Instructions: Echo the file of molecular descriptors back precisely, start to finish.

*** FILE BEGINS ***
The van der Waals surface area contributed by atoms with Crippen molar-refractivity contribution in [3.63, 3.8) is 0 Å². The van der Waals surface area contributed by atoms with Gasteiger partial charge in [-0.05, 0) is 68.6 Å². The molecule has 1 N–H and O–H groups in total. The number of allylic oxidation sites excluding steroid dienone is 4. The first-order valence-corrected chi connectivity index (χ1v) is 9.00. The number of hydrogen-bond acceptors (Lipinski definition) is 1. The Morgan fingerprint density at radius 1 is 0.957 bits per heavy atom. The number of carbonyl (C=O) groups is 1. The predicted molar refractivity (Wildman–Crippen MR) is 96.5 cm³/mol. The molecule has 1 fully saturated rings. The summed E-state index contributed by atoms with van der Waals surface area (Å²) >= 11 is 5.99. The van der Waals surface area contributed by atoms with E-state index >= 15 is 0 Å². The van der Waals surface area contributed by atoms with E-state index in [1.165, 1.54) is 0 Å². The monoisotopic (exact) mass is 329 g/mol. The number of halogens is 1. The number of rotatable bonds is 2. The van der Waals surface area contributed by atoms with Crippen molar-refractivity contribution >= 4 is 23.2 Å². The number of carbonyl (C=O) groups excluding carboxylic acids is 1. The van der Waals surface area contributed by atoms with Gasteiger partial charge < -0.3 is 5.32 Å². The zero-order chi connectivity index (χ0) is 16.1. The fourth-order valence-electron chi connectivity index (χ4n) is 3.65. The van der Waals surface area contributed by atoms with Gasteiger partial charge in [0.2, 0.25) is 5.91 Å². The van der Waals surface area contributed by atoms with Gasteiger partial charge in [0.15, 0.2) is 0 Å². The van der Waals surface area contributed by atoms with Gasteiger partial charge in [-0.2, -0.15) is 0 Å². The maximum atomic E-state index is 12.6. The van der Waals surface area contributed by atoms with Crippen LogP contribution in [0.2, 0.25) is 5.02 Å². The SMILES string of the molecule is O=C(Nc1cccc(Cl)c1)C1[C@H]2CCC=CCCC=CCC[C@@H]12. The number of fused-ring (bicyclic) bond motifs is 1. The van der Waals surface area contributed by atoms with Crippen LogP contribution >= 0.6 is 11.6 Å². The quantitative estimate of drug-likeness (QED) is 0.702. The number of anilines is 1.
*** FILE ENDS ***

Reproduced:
The van der Waals surface area contributed by atoms with Crippen molar-refractivity contribution in [3.63, 3.8) is 0 Å². The van der Waals surface area contributed by atoms with Gasteiger partial charge in [-0.05, 0) is 68.6 Å². The molecule has 1 N–H and O–H groups in total. The number of allylic oxidation sites excluding steroid dienone is 4. The first-order valence-corrected chi connectivity index (χ1v) is 9.00. The number of hydrogen-bond acceptors (Lipinski definition) is 1. The Morgan fingerprint density at radius 1 is 0.957 bits per heavy atom. The number of carbonyl (C=O) groups is 1. The predicted molar refractivity (Wildman–Crippen MR) is 96.5 cm³/mol. The molecule has 1 fully saturated rings. The summed E-state index contributed by atoms with van der Waals surface area (Å²) >= 11 is 5.99. The van der Waals surface area contributed by atoms with E-state index >= 15 is 0 Å². The van der Waals surface area contributed by atoms with E-state index in [1.165, 1.54) is 0 Å². The monoisotopic (exact) mass is 329 g/mol. The number of halogens is 1. The number of rotatable bonds is 2. The van der Waals surface area contributed by atoms with Crippen molar-refractivity contribution >= 4 is 23.2 Å². The number of carbonyl (C=O) groups excluding carboxylic acids is 1. The van der Waals surface area contributed by atoms with Gasteiger partial charge < -0.3 is 5.32 Å². The zero-order chi connectivity index (χ0) is 16.1. The fourth-order valence-electron chi connectivity index (χ4n) is 3.65. The van der Waals surface area contributed by atoms with Gasteiger partial charge in [0.2, 0.25) is 5.91 Å². The van der Waals surface area contributed by atoms with Gasteiger partial charge in [0.15, 0.2) is 0 Å². The van der Waals surface area contributed by atoms with Gasteiger partial charge in [-0.2, -0.15) is 0 Å². The maximum atomic E-state index is 12.6. The van der Waals surface area contributed by atoms with Crippen LogP contribution in [0.2, 0.25) is 5.02 Å². The SMILES string of the molecule is O=C(Nc1cccc(Cl)c1)C1[C@H]2CCC=CCCC=CCC[C@@H]12. The number of fused-ring (bicyclic) bond motifs is 1. The van der Waals surface area contributed by atoms with Crippen LogP contribution >= 0.6 is 11.6 Å². The quantitative estimate of drug-likeness (QED) is 0.702. The number of anilines is 1.